Female condoms haven't really caught on in the US--- or in any country for that matter. Often, the male condom has served as a less embarrassing and more natural feeling alternative. However, male condoms generally put contraceptive power and choice into the hands of those who wear them, men. This has proven to be a problem in Africa, where the AIDS epidemic is ever-present. Many women have to choose between keeping their partners happy and keeping themselves protected. The traditional female condom design was uncomfortable and awkward, leaving this contraceptive method rarely utilized. However, researchers have developed a new design that feels natural, and in many cases, men can hardly detect its presence. In Africa, this is an especially important technology, allowing women to protect themselves from the threat of AIDs without needing permission from their partner.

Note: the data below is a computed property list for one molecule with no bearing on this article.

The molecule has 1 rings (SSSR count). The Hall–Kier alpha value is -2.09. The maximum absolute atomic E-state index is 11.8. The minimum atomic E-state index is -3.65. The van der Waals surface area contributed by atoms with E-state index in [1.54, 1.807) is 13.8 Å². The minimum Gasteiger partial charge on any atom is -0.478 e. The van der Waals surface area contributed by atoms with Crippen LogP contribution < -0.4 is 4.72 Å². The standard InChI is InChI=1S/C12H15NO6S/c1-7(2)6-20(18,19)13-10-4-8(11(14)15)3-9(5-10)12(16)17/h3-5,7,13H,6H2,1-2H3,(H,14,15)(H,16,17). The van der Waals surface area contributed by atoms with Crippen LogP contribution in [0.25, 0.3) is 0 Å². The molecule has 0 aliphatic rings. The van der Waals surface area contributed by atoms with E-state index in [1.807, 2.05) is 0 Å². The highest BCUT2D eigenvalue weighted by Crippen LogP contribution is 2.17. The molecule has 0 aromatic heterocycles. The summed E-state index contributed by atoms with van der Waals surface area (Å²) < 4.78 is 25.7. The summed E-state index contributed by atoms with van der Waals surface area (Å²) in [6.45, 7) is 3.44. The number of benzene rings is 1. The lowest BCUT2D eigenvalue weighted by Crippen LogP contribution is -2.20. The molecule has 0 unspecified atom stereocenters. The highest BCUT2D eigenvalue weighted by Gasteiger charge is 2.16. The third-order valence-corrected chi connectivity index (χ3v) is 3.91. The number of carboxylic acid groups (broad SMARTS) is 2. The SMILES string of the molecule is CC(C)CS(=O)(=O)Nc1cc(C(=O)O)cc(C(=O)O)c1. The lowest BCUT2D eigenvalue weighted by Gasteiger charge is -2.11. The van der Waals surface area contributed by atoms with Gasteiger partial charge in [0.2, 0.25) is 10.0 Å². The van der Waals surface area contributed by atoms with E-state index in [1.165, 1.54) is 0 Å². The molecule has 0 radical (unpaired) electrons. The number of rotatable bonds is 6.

Beyond Africa, female condoms could play an important role in changing women's reproductive freedom. Men often are "in charge of" supplying condoms and women in taking the pill. This often allows women control over the choice to procreate, while the risk for sexually transmitted diseases still looms. A more desirable female condom may allow women take a more active role in preventing STD transmission.
Here are some questions I have:
1. Is there a market for female condoms in Western countries?
2. Even if there isn't a market, do female condoms signify an important step toward female autonomy in reproduction?
3. If female condoms do become more popular, will they affect the desirability of male condoms at all?